No Shame in My Game

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No Shame book coverby Katherine S. Newman
Alfred A. Knopf, Inc. and the Russell Sage Foundation, 1999

Katherine Newman's No Shame in My Game: The Working Poor in the Inner City is one of those books I've been meaning to read for quite some time. I first encountered excerpts from it about a year ago, while taking a class on Family Policy that focused heavily on urban poverty, but we didn't read the whole book for class, so it found its way to my personal reading list. A year later, I actually picked it up from the library and started reading it.

It's quite good. Newman is an anthropologist at Columbia, and she and her team of graduate students spent the better part of two years talking to hundreds of employees, managers, owners, and job seekers at several fast food restaurants (pseudonymed "Burger Barns" in the book) in Harlem. Newman's goal was to bring the perspective of the working poor into the poverty debate, which at the time of her research and writing (the second half of the 1990s), was heavily centered on welfare reform. She and her students work hard in the service of that goal, logging hundreds of hours of interviews and even, in some cases, taking jobs at "Burger Barn" themselves in order to get a better view of the culture and the employees.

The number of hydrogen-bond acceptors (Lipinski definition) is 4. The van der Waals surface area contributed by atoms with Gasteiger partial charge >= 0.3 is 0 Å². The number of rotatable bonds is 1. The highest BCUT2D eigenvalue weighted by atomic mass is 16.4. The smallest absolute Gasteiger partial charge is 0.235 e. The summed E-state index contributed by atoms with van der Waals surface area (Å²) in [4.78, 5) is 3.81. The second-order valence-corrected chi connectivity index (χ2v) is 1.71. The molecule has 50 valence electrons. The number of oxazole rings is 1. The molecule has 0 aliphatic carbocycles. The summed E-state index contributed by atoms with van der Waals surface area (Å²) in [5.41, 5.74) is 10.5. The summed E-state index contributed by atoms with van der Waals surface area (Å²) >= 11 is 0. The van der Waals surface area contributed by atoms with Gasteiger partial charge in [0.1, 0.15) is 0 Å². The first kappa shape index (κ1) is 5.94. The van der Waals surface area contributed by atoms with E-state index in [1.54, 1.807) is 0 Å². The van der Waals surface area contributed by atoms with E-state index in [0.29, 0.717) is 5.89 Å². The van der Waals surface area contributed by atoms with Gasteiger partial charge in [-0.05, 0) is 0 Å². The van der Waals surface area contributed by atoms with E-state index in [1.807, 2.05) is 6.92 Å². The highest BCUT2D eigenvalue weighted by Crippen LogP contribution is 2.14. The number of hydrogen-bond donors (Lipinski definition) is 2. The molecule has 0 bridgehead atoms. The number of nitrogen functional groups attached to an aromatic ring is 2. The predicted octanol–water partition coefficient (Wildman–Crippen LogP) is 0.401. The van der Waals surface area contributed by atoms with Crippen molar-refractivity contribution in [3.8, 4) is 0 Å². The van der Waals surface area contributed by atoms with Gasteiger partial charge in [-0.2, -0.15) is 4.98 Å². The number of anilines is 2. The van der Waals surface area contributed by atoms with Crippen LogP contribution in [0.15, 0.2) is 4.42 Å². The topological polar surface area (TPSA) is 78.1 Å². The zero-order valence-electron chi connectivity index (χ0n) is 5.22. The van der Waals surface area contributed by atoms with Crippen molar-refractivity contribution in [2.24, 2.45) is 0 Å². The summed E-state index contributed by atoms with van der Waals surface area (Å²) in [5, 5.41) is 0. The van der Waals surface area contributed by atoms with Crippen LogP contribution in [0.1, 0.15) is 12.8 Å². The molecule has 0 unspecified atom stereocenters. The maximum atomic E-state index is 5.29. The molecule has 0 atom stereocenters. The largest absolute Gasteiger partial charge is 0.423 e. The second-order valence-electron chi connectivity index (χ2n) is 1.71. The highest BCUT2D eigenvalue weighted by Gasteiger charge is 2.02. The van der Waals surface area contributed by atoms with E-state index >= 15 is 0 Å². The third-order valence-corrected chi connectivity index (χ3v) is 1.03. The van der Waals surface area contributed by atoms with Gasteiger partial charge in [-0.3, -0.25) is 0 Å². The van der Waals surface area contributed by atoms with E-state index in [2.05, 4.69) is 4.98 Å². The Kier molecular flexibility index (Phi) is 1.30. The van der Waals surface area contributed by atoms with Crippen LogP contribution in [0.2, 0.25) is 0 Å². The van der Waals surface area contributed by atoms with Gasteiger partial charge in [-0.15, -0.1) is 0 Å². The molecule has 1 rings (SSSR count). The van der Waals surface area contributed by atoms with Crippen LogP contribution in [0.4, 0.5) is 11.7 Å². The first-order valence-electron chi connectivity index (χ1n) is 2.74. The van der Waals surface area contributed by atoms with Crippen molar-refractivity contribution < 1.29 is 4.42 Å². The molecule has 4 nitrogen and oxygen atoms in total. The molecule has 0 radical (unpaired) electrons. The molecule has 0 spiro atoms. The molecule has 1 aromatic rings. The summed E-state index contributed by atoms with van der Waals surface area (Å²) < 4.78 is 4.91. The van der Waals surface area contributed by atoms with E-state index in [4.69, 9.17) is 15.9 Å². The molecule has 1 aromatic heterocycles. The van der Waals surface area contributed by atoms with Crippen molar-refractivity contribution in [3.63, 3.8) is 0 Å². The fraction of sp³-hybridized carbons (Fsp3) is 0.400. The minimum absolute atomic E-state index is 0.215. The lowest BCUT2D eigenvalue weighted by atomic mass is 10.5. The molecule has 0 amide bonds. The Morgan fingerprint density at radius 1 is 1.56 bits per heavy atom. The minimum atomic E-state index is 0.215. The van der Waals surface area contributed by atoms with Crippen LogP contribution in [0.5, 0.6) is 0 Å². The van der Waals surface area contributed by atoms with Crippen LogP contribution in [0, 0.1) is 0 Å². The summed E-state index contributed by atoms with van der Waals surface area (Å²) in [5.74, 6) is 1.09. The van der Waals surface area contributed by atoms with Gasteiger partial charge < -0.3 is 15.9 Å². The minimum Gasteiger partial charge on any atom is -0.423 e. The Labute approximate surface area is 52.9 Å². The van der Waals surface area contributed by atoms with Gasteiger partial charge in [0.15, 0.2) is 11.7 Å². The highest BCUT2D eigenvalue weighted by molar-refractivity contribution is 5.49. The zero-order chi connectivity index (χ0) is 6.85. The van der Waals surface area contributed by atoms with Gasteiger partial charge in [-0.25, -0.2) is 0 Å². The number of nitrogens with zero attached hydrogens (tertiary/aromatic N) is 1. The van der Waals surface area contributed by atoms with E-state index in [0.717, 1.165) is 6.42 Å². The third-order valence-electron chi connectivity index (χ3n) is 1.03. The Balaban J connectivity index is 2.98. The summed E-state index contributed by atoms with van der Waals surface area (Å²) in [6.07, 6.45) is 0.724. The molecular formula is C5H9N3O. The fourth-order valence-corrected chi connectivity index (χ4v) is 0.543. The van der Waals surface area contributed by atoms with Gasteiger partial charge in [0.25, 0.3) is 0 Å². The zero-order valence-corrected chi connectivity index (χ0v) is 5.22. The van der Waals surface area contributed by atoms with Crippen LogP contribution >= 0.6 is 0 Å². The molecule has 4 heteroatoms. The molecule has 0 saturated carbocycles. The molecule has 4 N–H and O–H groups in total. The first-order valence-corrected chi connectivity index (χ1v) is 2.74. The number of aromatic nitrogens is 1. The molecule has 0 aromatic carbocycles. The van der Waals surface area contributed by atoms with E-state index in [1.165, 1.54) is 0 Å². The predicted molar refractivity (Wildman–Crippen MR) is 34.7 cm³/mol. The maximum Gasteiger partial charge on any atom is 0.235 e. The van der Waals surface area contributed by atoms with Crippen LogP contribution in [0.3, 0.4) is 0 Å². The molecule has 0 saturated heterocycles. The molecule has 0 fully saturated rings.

Along the way, in a combination of anecdotes from her interviews and evidence from academic and popular sources, Newman dispels several myths--that anyone can get a job in the fast food industry, that only teenagers who aren't trying to fully support themselves (much less anyone else) work for minimum wage, that people who work full-time year-round make enough to support themselves, and that an education is a magic panacea for all employment ills. Newman painstakingly chronicles the hurdles her subjects must overcome in order to even get a job at Burger Barn, much less move beyond minimum wage, and points out key differences between the unlucky job seekers she interviewed and those who were actually employed. She also makes a strong argument about the moral conservativism of many of Harlem's poor residents, and how strongly work is equated with dignity, just as it is--or is supposed to be--in America's middle class.

For anyone who is interested in poverty studies, this book isn't to be missed. Though the slice of American poverty Newman chooses to focus on is quite specific, narrowed down to just a few blocks in Harlem, many of the arguments she makes can be broadened to include all of the working poor in this country. Where they can't, if you feel you need more perspectives, I'd highly recommend David K. Shipler's The Working Poor: Invisible in America (Knopf, 2004), which takes a broader look at many of the same questions Newman addresses.

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